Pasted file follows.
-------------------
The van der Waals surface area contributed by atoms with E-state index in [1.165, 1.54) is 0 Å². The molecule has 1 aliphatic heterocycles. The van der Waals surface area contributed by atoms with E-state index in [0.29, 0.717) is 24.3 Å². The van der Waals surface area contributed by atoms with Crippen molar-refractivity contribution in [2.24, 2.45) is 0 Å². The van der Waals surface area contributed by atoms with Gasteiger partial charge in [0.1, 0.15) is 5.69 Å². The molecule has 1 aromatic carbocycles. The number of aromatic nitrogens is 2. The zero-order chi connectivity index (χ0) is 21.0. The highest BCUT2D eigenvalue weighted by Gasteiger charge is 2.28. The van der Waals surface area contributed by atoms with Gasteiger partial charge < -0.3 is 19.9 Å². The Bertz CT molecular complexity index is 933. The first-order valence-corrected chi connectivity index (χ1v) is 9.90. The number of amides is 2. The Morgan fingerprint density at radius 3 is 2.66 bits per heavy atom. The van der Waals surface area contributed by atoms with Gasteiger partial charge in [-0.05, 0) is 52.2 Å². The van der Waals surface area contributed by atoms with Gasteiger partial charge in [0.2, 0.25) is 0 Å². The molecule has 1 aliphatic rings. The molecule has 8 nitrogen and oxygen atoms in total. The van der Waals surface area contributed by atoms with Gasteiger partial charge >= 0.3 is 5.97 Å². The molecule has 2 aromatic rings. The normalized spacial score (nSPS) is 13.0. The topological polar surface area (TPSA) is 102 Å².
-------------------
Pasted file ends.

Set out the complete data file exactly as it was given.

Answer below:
The van der Waals surface area contributed by atoms with E-state index in [1.165, 1.54) is 0 Å². The molecule has 1 aliphatic heterocycles. The van der Waals surface area contributed by atoms with E-state index in [0.29, 0.717) is 24.3 Å². The van der Waals surface area contributed by atoms with Crippen molar-refractivity contribution in [2.24, 2.45) is 0 Å². The van der Waals surface area contributed by atoms with Gasteiger partial charge in [0.1, 0.15) is 5.69 Å². The molecule has 1 aromatic carbocycles. The number of aromatic nitrogens is 2. The zero-order chi connectivity index (χ0) is 21.0. The highest BCUT2D eigenvalue weighted by Gasteiger charge is 2.28. The van der Waals surface area contributed by atoms with Gasteiger partial charge < -0.3 is 19.9 Å². The Bertz CT molecular complexity index is 933. The first-order valence-corrected chi connectivity index (χ1v) is 9.90. The number of amides is 2. The Morgan fingerprint density at radius 3 is 2.66 bits per heavy atom. The van der Waals surface area contributed by atoms with Gasteiger partial charge in [-0.05, 0) is 52.2 Å². The van der Waals surface area contributed by atoms with Gasteiger partial charge in [0.2, 0.25) is 0 Å². The molecule has 1 aliphatic rings. The molecule has 8 nitrogen and oxygen atoms in total. The van der Waals surface area contributed by atoms with Gasteiger partial charge >= 0.3 is 5.97 Å². The molecule has 2 aromatic rings. The normalized spacial score (nSPS) is 13.0. The topological polar surface area (TPSA) is 102 Å².